In which we consider life as an eternal optimist and how this combines with perpetual worrying…
As the sky remains cloudy and the rain continues to fall here in sunny France at the end of May I thank my lucky stars and my mother that I was born an eternal optimist. It is not always an easy thing to be when you are also the world’s most accomplished worrier but the wiring in my brain usually seems to cope somehow and after a few hours or even a day or two of genuine down in the dumps misery, something always clicks and at least in my head, the clouds clear and the sun comes out to play. Well that is what normally happens but just at the moment it seems, my worrying side is having things all its’ own way and I am eagerly listening out for that ‘click’ in my brain to sound and the internal barometer to begin its’ rise from ‘Poor’ to Fair’.
This unsettled state of affairs may have something to do with the fact that we are currently preparing for our second annual arts and craft fair here on the hillside and the temptation to sink into despair and panic attack is increasing daily as we watch the rain fall and the meteo predicting more of the same for the foreseeable future. With four days to go the tables have not yet arrived, the extra wiring in the barn awaits the electrician, the decorative screens and drapery are languishing in the wings until a dry spell permits their installation, there is yet another Bank Holiday on Thursday which probably means that a lot of our usual customers will ‘faire le pont’ – take the day off and the Friday with it ( make the bridge) and disappear on holiday, the posters we have posted are getting wet and soggy, the cat keeps throwing up in the dining room and I still haven’t framed those photographs I’m supposed to be exhibiting. On a broader scale the economy is in meltdown, the European elections have just produced some major boat-rocking results and the world appears to be heading for annihilation. Hhmmmm.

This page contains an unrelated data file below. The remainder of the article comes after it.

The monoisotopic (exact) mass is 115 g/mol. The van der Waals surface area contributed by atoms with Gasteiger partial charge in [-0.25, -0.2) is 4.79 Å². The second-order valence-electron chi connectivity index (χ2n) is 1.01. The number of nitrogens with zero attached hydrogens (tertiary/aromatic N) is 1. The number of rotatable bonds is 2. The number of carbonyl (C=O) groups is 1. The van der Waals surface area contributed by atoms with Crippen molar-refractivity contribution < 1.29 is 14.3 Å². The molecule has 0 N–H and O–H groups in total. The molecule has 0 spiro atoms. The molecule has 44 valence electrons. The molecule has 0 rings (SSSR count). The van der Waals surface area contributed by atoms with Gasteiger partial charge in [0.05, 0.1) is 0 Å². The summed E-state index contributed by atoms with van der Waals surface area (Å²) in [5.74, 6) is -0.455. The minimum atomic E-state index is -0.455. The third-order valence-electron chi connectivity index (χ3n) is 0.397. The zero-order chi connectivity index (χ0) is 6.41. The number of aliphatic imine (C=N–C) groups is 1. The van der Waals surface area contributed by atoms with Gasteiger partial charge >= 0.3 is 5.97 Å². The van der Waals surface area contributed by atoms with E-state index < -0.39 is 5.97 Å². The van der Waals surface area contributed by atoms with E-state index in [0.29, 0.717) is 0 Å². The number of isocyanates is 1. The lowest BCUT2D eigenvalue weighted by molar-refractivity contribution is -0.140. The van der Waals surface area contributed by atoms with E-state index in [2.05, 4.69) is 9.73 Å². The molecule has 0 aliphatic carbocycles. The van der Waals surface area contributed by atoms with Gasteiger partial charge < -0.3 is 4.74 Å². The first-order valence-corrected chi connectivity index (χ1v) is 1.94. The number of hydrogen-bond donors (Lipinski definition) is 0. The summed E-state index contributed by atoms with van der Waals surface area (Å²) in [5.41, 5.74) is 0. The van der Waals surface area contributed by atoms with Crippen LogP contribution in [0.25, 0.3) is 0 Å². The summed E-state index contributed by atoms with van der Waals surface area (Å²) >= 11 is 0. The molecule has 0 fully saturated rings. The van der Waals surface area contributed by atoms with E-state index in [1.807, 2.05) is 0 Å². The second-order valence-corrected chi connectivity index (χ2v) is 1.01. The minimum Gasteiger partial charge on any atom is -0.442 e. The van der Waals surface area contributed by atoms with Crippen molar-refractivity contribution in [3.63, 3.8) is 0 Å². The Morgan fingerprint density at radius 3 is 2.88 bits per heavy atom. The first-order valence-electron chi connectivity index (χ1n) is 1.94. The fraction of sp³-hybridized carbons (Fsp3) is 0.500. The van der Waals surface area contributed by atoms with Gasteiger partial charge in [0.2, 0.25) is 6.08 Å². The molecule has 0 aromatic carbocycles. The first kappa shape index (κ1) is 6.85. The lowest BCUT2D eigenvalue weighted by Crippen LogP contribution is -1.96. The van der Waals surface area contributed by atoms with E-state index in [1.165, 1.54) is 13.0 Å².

“Count your blessings!” can be the three most trite and unhelpful words ever uttered to a depressed person but behind every cliché lies a rock solid truth and looking for the silver lining can be an uplifting way to spend a few stress-filled moments. I have begun my counting and discovered amongst the gloom a number of glimmers of light. Despite the foulness of the weather the tomato plants in the vegetable garden are growing well. The kestrels who nest every year in the pigeonnier have just hatched some young – I think I counted three fluffy bundles this afternoon if my wet and wobbly binoculars are to be trusted. There would appear to be another frog in the pond. The dogs are enjoying their extra grooming sessions as we try to prevent them moulting all over the’ house. I have begun some sewing for the shop and will soon have created Europe’s first lavender bag mountain. The cats are staying resolutely indoors, thereby giving the local mouse and lizard population a well-earned breather and it’s true to say the roses which have survived last week’s storm do look particularly beautiful with raindrops on them. Julie Andrews was definitely on to something there. Any moment I may burst into ‘A few of my favourite things’ but I think I feel better now. I’ll just cross my fingers and wait for the sun to come out.
ALL PHOTOS © JANE MORLEY